An examination of the evidence that women tend to work below their level of competenceby Jessica Abrahams / February 14, 2017 / Leave a comment
The Paula Principle by Tom Schuller (Scribe, £14.99)
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“Every employee tends to rise to the level of his incompetence.” So runs the wisdom of The Peter Principle, the 1969 sensation that suggested that workers are promoted through the ranks of organisations until they reach a level beyond their ability.
In The Paula Principle, Tom Schuller examines the evidence that women tend to work below their level of competence: in most developed countries, women outperform men at all levels of education—including university, in-work training and skills development—yet this does not translate into greater professional advancement. For Schuller, this indicates a problem “in the way we reward competence”—an obstacle to equality as well as a waste of human capital.
Literature on women at work has become a crowded marketplace over the past few years. Though Schuller’s analysis is careful and nuanced, much of it covers old ground—and not always as engagingly as the issue has been covered before.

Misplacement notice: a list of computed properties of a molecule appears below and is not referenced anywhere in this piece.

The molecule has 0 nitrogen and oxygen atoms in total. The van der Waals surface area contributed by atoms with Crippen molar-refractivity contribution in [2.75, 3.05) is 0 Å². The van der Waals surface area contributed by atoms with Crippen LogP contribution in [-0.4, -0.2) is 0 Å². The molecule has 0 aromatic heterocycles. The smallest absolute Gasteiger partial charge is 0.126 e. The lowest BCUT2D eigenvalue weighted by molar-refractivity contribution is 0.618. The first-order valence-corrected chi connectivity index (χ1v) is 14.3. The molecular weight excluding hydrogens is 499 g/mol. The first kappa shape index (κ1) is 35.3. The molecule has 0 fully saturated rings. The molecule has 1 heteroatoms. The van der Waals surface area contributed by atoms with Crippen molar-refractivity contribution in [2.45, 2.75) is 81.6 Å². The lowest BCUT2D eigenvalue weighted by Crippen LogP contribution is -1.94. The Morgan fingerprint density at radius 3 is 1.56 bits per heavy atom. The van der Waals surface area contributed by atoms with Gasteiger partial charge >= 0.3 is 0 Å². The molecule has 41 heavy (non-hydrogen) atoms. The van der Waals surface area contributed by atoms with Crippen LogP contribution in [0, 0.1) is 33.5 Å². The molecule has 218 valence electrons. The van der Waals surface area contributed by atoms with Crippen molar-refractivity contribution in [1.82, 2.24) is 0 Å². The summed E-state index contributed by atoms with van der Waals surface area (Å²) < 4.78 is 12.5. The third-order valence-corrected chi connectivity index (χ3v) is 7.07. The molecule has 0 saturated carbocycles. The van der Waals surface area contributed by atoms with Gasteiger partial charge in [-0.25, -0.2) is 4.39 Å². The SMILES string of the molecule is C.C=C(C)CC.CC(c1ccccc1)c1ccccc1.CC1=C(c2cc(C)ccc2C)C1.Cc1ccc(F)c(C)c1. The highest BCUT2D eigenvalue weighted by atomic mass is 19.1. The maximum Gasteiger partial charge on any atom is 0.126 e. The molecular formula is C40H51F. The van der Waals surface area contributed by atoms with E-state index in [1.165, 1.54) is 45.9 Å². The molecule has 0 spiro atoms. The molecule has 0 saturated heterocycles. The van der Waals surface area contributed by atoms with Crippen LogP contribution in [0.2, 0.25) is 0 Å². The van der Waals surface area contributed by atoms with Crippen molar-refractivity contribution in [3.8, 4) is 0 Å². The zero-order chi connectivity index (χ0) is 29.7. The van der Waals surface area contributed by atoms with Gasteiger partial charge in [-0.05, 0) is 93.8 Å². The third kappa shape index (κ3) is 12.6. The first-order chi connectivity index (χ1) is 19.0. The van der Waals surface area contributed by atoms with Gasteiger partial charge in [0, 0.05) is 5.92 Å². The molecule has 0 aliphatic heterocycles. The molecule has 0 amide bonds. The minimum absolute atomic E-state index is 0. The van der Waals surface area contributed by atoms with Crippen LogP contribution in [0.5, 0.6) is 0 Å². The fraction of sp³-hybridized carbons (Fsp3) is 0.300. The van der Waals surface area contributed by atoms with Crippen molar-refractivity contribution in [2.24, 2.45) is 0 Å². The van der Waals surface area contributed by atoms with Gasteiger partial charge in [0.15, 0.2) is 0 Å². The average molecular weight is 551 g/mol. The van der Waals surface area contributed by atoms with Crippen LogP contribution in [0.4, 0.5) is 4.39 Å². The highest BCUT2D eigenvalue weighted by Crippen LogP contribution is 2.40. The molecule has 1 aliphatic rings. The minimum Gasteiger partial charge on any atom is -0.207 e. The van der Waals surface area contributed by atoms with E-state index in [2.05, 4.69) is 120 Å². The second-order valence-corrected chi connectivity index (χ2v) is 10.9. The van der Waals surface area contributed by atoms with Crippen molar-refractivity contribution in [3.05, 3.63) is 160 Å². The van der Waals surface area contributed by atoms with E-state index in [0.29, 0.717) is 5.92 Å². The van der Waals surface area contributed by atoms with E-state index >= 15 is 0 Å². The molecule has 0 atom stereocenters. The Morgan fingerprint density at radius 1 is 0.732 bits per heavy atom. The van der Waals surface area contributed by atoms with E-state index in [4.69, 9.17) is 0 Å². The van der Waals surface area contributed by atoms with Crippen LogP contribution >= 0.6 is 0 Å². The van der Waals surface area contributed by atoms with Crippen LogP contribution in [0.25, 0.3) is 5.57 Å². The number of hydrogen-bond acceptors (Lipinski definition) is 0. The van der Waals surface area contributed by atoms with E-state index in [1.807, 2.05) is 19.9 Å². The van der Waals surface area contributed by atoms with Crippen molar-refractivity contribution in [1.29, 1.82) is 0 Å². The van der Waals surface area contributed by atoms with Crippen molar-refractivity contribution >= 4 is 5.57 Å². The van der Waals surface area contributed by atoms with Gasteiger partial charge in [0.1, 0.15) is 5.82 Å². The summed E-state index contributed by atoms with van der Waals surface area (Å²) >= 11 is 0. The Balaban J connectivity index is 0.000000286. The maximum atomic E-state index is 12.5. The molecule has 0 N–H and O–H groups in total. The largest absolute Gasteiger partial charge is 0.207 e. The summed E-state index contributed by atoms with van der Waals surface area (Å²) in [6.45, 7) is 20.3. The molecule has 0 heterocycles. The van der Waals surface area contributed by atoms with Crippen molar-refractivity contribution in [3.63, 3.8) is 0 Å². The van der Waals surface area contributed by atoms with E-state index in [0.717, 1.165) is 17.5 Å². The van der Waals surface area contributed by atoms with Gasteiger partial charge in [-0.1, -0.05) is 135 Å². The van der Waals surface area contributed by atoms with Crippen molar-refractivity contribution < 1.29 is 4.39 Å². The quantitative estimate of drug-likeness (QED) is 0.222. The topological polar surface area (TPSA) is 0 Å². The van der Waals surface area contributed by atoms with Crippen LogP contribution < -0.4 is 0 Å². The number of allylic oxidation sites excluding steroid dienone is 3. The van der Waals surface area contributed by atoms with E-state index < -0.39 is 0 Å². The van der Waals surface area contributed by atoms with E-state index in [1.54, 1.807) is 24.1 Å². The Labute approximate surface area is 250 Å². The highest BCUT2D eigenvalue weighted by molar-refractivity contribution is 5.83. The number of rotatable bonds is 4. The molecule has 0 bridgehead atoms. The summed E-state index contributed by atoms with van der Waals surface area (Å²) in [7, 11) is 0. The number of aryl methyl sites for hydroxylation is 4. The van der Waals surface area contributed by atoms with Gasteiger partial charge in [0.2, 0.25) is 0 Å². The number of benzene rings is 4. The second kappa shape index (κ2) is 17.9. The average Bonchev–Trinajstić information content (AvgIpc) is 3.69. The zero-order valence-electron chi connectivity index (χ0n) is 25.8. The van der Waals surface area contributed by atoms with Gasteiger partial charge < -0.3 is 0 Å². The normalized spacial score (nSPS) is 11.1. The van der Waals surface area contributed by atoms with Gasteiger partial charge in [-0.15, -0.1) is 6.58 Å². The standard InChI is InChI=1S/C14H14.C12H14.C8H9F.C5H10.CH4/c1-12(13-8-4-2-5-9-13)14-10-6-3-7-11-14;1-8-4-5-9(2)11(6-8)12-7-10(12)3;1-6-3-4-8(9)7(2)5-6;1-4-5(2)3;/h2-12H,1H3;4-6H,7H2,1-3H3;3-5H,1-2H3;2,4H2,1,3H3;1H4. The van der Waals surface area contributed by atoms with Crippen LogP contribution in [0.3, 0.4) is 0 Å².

Where he shines is in his solution, arguing that the gap can only be closed if all of us—but especially men—rethink our approach to professional life, abandoning the relentless pursuit of vertical career paths in favour of “mosaic careers.” These might include more sideways steps, part-time work and breaks.
The path to equality thus far has involved women converging on traditionally male employment patterns, Schuller argues: now is the time for men to move towards traditionally female ones—to improve equality and work-life balance, and to make better use of our resources.